Read: ‘Killing Eve’ is a sign of TV to come
This approach also defined AMC’s early successes with original content. Before the network green-lit Mad Men, Matthew Weiner’s series about advertising executives in 1960s New York had been passed on by HBO and Showtime. The same two networks, along with TNT and FX, had similarly passed on Vince Gilligan’s drug-trade drama Breaking Bad. Both series became critical hits and launched AMC as a major TV player. But they also set difficult standards for the network to meet with any subsequent shows. And they underscored an assumption that was taking root in prestige television at the time: that the only complex, antiheroic characters TV viewers would care about were men.
For years, whenever I thought about AMC, I immediately heard the growly basso profondo of a male announcer teasing series such as Hell on Wheels (a period drama about the construction of the First Transcontinental Railroad) or The Son (a Western starring Pierce Brosnan as the patriarch of a family of ranchers). In one of her earliest interviews after taking over at AMC, Barnett told Vulture that the network had done a really good job telling engaging stories about masculinity, but that it hadn’t given the same attention to shows centered on women.
Barnett sees expanding the confines of whose stories get told on TV as one of the fundamental tasks of her role. She thinks that AMC took a “good swing” with Dietland, Marti Noxon’s 2018 drama about female vigilantes and the tyranny of diet culture, which was canceled after one season. One of the things that’s become clear in prestige storytelling over the past three years, she said, “is that it doesn’t have to be all earnest and serious.” Shows such as Fleabag, Russian Doll, and Succession mine comedy as skillfully as they do tragedy. Barnett, McKinnon told me, is as fascinated with the big existential questions as anyone else. “But, in spite of all the evidence around us, she also has a kind of optimism too.” What she’s trying to do with the shows she shepherds, he thinks, “is put a drop of the good water in the universal pond.”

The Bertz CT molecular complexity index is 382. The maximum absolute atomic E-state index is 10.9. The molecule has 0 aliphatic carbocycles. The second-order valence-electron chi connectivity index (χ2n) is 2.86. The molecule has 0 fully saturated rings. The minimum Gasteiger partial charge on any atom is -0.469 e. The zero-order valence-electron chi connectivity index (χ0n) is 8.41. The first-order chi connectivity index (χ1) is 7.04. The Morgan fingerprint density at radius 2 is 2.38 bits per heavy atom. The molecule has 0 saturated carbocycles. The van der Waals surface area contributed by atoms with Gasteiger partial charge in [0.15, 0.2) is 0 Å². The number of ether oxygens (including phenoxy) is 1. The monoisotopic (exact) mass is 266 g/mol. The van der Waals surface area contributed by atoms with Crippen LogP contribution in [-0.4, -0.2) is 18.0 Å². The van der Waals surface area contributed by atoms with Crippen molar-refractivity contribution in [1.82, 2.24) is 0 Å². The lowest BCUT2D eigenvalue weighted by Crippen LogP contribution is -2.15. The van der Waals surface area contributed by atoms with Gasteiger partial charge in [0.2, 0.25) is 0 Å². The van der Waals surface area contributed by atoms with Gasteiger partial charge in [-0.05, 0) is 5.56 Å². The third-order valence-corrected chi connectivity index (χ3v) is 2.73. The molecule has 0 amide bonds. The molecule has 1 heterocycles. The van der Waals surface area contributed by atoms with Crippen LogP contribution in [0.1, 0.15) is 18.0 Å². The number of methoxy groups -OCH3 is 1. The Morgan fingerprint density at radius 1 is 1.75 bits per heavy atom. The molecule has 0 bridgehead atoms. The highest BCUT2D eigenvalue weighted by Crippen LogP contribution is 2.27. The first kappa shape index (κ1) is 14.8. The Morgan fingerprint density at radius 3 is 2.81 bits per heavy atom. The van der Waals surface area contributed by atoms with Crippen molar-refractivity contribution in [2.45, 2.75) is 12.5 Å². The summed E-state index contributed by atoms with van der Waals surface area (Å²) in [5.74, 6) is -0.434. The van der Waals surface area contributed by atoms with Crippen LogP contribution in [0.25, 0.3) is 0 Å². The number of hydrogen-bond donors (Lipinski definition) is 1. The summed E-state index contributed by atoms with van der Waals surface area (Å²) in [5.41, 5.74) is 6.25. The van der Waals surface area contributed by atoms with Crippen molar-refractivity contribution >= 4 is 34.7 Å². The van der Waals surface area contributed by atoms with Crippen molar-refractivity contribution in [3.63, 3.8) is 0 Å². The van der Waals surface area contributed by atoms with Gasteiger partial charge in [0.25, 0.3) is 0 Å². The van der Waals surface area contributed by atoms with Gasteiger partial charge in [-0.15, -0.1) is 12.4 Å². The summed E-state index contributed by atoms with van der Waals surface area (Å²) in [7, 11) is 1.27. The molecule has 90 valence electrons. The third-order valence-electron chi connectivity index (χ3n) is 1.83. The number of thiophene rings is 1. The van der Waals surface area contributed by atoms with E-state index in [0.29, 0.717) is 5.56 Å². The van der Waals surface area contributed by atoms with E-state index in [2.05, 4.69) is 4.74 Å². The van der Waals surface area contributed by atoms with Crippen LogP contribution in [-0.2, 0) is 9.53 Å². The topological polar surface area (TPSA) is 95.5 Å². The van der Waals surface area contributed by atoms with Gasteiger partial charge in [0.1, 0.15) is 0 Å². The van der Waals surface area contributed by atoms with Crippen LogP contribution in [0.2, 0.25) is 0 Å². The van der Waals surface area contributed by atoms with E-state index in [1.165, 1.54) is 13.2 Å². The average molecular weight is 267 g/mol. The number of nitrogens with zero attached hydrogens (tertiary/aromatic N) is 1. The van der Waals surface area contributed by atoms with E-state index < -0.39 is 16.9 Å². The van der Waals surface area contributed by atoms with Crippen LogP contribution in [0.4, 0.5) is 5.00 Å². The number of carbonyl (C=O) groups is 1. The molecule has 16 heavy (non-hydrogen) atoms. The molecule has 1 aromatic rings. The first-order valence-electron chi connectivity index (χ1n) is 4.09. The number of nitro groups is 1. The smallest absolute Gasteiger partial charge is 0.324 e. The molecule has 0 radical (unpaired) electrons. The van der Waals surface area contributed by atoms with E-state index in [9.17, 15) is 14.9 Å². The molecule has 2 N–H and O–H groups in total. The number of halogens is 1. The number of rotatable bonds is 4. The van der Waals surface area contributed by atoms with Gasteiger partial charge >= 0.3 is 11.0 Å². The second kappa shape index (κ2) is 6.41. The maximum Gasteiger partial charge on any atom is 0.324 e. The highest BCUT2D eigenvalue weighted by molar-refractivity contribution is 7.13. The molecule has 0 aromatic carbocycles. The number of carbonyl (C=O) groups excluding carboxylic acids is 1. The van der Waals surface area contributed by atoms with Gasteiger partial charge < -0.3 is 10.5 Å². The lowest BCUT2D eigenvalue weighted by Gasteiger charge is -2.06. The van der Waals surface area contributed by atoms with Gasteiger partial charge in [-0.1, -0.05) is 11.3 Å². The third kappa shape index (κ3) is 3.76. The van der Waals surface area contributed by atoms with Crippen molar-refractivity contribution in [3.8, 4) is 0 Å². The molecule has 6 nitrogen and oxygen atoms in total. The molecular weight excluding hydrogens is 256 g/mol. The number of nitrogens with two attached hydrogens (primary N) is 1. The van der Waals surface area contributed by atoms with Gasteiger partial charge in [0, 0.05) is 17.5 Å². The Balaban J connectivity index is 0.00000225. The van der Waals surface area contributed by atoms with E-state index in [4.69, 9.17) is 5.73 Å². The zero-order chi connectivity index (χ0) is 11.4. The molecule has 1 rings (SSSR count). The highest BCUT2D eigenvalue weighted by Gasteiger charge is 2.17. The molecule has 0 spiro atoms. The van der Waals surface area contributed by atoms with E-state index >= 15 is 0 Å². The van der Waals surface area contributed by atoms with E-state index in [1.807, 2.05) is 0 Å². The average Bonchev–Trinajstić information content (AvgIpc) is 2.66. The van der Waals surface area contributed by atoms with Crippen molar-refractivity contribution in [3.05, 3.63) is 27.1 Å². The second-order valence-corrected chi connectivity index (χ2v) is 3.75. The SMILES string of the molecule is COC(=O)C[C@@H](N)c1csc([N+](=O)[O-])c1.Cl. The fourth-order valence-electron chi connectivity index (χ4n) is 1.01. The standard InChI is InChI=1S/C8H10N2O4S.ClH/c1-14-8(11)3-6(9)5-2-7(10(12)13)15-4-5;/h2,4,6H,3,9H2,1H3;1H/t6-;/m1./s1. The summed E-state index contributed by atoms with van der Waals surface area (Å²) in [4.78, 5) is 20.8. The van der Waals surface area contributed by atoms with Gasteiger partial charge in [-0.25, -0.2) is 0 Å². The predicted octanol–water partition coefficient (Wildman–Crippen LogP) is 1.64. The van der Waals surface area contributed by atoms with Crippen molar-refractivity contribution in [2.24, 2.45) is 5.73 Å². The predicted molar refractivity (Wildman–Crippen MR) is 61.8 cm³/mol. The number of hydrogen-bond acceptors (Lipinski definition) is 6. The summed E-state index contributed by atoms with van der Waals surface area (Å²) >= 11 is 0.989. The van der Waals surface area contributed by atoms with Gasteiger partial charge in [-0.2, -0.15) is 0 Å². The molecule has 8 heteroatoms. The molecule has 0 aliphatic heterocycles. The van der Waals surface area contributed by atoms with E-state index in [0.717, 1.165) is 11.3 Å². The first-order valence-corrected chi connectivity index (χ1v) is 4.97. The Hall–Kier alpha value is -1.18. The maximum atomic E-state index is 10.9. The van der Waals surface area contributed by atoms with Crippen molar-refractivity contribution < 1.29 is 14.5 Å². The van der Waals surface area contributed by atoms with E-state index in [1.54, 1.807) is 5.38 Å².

In 2019, talking about Killing Eve, Emerald Fennell—who assumed showrunner duties from Waller-Bridge for Season 2—explained a little of what made the series so unique. “I think as women, as actors, writers, directors, or producers, we’re used to being the cement, and men are the bricks,” she said at a panel for the show in Los Angeles. “So we fill in the cracks, we take up the space that we have, and try to make it work. But on this show, we’re the bricks.”
The concept of the cat-and-mouse hunt between spy and supervillain dates all the way back to the earliest days of moving pictures. Yet Killing Eve anchored the conceit to two female characters, and it felt revolutionary. Even the ages of the protagonists are unusual: Eve (played by Sandra Oh) is a woman in her 40s who’s led a mostly uneventful career doing a desk job for MI5 when she happens across Villanelle (Jodie Comer), a 20-something assassin wreaking havoc all over Europe with her playful, inventive kills. The two become bonded by a kind of mutual recognition—each sees in the other something that the rest of the world keeps missing.